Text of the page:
Fitted with this new information, the second reason for my dating apprehension became more evident: losing a spouse who was barely in his fifties meant I not only missed seeing him grow older, but I also didn’t watch his male peers age alongside him. Shortly after he’d died, I’d moved away from my community. I couldn’t take it — there had been too many reminders of all the things I’d lost along with our marriage. As a result, I’d also lost my connection to a community of friends I had known for more than twenty years… and I lost perspective. I missed watching my husband’s peers and friends turn into the older versions of themselves. I didn’t see their boyish youthfulness get hidden underneath the trappings of graying hair, peppered beards, and increasingly weathered faces. In my mind, the image of their younger selves has remained frozen in time.

Instead of a potential love interest, men my age remind me more of my deceased father, an intimidating figure in my former life.

Which is to say, while dating, I’d been grieving my late husband, while trying simultaneously to avoid anyone who stirred up unresolved father issues.

Freud is right

Freud was right — identifying unrecognized conflicts do help in resolving them. I can feel the internal bind that’s been plaguing me begin to ease, and along with it, my view of older men is today shifting once again.

Freud believed in the importance of making the unconscious conscious. Sam Leod, in an online article in Simply Psychology, described Freud’s beliefs about the unconscious mind as the “primary source of human behavior.”

He then shared, “Our feelings, motives, and decisions are actually powerfully influenced by our past experiences, and stored in the unconscious.”

Freud believed we could reduce the unconscious’ power over our behavior when we become aware of its underlying assumptions and biases.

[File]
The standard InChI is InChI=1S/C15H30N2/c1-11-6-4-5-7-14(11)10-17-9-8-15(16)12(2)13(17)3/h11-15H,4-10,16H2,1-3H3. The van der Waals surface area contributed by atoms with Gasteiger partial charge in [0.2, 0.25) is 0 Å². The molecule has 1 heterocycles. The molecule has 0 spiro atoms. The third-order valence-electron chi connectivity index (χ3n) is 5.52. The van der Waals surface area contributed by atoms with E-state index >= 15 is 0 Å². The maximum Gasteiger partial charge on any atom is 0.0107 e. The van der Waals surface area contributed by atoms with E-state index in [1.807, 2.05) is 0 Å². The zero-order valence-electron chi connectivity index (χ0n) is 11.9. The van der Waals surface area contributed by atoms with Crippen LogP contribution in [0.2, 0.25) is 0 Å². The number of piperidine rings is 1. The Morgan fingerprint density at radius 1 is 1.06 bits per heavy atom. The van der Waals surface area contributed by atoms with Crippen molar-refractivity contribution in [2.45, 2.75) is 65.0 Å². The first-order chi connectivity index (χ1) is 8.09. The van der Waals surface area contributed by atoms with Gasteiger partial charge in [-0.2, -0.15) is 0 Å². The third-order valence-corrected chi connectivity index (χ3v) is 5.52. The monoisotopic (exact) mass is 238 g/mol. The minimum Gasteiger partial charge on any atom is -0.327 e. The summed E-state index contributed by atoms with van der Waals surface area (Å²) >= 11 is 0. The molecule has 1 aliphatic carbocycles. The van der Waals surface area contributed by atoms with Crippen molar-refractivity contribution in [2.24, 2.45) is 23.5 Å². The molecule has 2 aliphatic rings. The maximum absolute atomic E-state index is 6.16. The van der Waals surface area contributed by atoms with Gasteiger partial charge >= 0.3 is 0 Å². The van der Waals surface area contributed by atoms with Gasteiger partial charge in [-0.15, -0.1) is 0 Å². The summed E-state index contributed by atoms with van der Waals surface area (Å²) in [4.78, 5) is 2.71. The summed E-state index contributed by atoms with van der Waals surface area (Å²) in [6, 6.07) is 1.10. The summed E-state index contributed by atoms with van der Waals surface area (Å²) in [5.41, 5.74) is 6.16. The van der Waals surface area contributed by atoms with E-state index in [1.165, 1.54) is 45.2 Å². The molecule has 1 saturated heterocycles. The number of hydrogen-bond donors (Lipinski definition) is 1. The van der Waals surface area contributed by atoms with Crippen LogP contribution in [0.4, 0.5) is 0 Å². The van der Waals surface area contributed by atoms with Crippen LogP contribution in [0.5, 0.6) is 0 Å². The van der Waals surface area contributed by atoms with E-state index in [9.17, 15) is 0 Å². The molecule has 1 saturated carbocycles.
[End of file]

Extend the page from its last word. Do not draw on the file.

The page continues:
All things considered, I think it took my most recent examination of these troublesome unconscious obstacles to loosen their supernatural influences over my choices.

Equipped with new tools

I wished to understand the source of my conflict miraculously cured me. It hasn’t, but it has given me some new tools.

  1. When I feel the pain of grief, I remind myself that all feeling states only last for brief periods of time. Numbing or avoiding emotions, however, solves nothing other than driving them underground. If I want to resolve them, I must give myself space to feel them.
  2. When feelings of anxiety or apprehension related to dating men my age appear, I remind myself to stay curious. What about this profile is bothering me? Could it be that I’ve identified a red flag I need to heed? Or, is it related to this underlying unconscious issue I’m working on? Understanding the root cause can provide direction on what to do next.
  3. When my reaction is related to the unconscious conflict I’ve now identified, I remind myself that older-looking men are the same men I worked and volunteered alongside, but only more mature looking. They are still young at heart. Recalling this fact helps me to brush off any lingering anxiety I might be feeling.

Working through these steps has helped. Today, I feel freer. Less apprehensive. Sure, I still have more to do, but this change has given me hope that I can untangle my past issues enough for me to find a healthier love once again.